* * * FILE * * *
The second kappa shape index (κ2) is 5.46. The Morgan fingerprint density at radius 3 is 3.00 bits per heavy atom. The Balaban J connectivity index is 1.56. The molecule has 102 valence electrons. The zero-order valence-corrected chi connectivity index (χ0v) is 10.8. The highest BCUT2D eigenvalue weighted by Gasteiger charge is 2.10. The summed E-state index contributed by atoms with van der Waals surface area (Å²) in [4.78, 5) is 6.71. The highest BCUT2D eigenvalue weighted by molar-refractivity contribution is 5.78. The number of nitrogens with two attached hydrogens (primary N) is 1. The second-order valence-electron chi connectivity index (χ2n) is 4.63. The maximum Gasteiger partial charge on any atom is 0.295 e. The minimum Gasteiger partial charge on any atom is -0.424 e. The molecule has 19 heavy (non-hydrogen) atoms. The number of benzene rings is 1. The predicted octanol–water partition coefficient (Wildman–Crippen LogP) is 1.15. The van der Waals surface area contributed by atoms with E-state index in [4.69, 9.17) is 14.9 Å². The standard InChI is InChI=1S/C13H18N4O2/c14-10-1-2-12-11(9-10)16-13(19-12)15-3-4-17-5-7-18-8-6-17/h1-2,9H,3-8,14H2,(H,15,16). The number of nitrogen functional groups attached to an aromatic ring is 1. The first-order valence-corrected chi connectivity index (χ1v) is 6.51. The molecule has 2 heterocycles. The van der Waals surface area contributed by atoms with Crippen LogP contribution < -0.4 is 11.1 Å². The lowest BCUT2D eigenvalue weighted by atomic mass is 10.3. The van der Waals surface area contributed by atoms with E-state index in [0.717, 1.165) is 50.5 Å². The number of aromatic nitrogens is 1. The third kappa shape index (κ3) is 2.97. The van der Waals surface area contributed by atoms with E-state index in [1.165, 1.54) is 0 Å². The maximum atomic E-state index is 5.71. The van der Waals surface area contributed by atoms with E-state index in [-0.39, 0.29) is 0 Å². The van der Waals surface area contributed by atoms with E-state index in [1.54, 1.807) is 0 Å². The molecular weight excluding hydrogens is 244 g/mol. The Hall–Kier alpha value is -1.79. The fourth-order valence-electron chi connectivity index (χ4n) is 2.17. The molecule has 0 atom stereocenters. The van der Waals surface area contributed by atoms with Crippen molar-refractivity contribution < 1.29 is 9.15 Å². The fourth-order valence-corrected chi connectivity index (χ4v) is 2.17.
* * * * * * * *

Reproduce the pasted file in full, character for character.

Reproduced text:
The second kappa shape index (κ2) is 5.46. The Morgan fingerprint density at radius 3 is 3.00 bits per heavy atom. The Balaban J connectivity index is 1.56. The molecule has 102 valence electrons. The zero-order valence-corrected chi connectivity index (χ0v) is 10.8. The highest BCUT2D eigenvalue weighted by Gasteiger charge is 2.10. The summed E-state index contributed by atoms with van der Waals surface area (Å²) in [4.78, 5) is 6.71. The highest BCUT2D eigenvalue weighted by molar-refractivity contribution is 5.78. The number of nitrogens with two attached hydrogens (primary N) is 1. The second-order valence-electron chi connectivity index (χ2n) is 4.63. The maximum Gasteiger partial charge on any atom is 0.295 e. The minimum Gasteiger partial charge on any atom is -0.424 e. The molecule has 19 heavy (non-hydrogen) atoms. The number of benzene rings is 1. The predicted octanol–water partition coefficient (Wildman–Crippen LogP) is 1.15. The van der Waals surface area contributed by atoms with E-state index in [4.69, 9.17) is 14.9 Å². The standard InChI is InChI=1S/C13H18N4O2/c14-10-1-2-12-11(9-10)16-13(19-12)15-3-4-17-5-7-18-8-6-17/h1-2,9H,3-8,14H2,(H,15,16). The number of nitrogen functional groups attached to an aromatic ring is 1. The first-order valence-corrected chi connectivity index (χ1v) is 6.51. The molecule has 2 heterocycles. The van der Waals surface area contributed by atoms with Crippen LogP contribution < -0.4 is 11.1 Å². The lowest BCUT2D eigenvalue weighted by atomic mass is 10.3. The van der Waals surface area contributed by atoms with E-state index in [0.717, 1.165) is 50.5 Å². The number of aromatic nitrogens is 1. The third kappa shape index (κ3) is 2.97. The van der Waals surface area contributed by atoms with E-state index in [1.165, 1.54) is 0 Å². The maximum atomic E-state index is 5.71. The van der Waals surface area contributed by atoms with E-state index in [-0.39, 0.29) is 0 Å². The van der Waals surface area contributed by atoms with E-state index in [1.54, 1.807) is 0 Å². The molecular weight excluding hydrogens is 244 g/mol. The Hall–Kier alpha value is -1.79. The fourth-order valence-electron chi connectivity index (χ4n) is 2.17. The molecule has 0 atom stereocenters. The van der Waals surface area contributed by atoms with Crippen molar-refractivity contribution < 1.29 is 9.15 Å². The fourth-order valence-corrected chi connectivity index (χ4v) is 2.17.